Tata Steel has tested coking coal samples from Russia for making steel through the blast furnace route, its Managing Director and Chief Executive Officer T V Narendran said. The development assumes significance in the domestic steel industry as a fruitful result of the experiment would break the monopoly of Australia in coking coal supply to India.
According to official data, the country imports about 56 million tonnes (MT) of coking coal worth around Rs 72,000 crore. Out of this, about 45 MT is imported from the continent nation alone. "We have imported some coking coal from Russia. The east coast of Russia is a good source," Narendran told PTI.
The CEO said this while replying to a question related to the company's contribution to the steel ministry's ongoing efforts to reduce India's dependence on select countries for sourcing of coking coal. Earlier, the ministry asked the steel makers to get in coking coal from Russia and test the raw material at their plants and update on the result of the same.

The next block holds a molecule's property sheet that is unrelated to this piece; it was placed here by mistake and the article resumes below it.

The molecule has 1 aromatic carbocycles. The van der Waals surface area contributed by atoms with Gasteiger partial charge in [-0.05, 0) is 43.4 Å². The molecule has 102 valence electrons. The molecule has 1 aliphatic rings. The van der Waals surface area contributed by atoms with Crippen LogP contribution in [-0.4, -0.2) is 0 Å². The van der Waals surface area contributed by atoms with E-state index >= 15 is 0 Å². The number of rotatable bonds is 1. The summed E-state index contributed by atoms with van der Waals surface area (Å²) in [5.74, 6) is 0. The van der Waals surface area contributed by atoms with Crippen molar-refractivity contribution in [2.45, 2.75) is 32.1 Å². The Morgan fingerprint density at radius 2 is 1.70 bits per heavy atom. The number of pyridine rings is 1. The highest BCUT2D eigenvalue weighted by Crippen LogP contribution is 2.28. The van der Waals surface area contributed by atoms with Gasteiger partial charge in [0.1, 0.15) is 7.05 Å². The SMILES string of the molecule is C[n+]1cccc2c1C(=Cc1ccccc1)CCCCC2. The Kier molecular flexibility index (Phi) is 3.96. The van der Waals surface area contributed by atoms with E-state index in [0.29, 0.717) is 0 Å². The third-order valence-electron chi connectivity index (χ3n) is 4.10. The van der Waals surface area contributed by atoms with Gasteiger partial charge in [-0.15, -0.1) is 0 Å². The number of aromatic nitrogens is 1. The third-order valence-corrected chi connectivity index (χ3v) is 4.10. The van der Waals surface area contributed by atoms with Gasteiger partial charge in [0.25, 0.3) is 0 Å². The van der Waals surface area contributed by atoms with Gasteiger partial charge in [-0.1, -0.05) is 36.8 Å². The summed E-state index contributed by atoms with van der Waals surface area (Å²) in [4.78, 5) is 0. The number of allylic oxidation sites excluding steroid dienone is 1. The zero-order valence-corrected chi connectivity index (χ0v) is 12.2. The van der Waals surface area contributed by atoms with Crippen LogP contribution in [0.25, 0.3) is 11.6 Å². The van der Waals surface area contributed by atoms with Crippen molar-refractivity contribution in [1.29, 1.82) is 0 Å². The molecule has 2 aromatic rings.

Coking coal is a key raw material used for making steel using the blast furnace route, besides iron ore. "We support the government's initiative to look at Russia as a source (of coking coal). It is a good option for us to have, otherwise we are overdependent on Australia," he said.
He added that Australia also often has cyclone and weather issues. "For many reasons, it is good for us to have more than one option. We have explored and tried out some material." Tata Steel produces steel using blast furnace at its 11-MTPA (million tonnes per annum) plant at Jamshedpur in Jharkhand and 3-MTPA plant at Kalinganagar in Odisha.
When contacted Tata Steel for details with respected to the experiment, a company spokesperson said, "There is no information available at the moment related to it."
Earlier, Steel Authority of India Ltd (SAIL) Chairman A K Chaudhary also informed about similar initiatives being undertaken by the state-owned steel maker. In an interview with PTI, he had said the domestic steelmakers depend heavily on imported coking coal.
The company is looking at new destinations and vendors for sourcing coking coal from the international market to avoid dependence on limited sources, Chaudhary said. Besides Australia, part of coking coal demand is also met from South Africa, Canada and the US.
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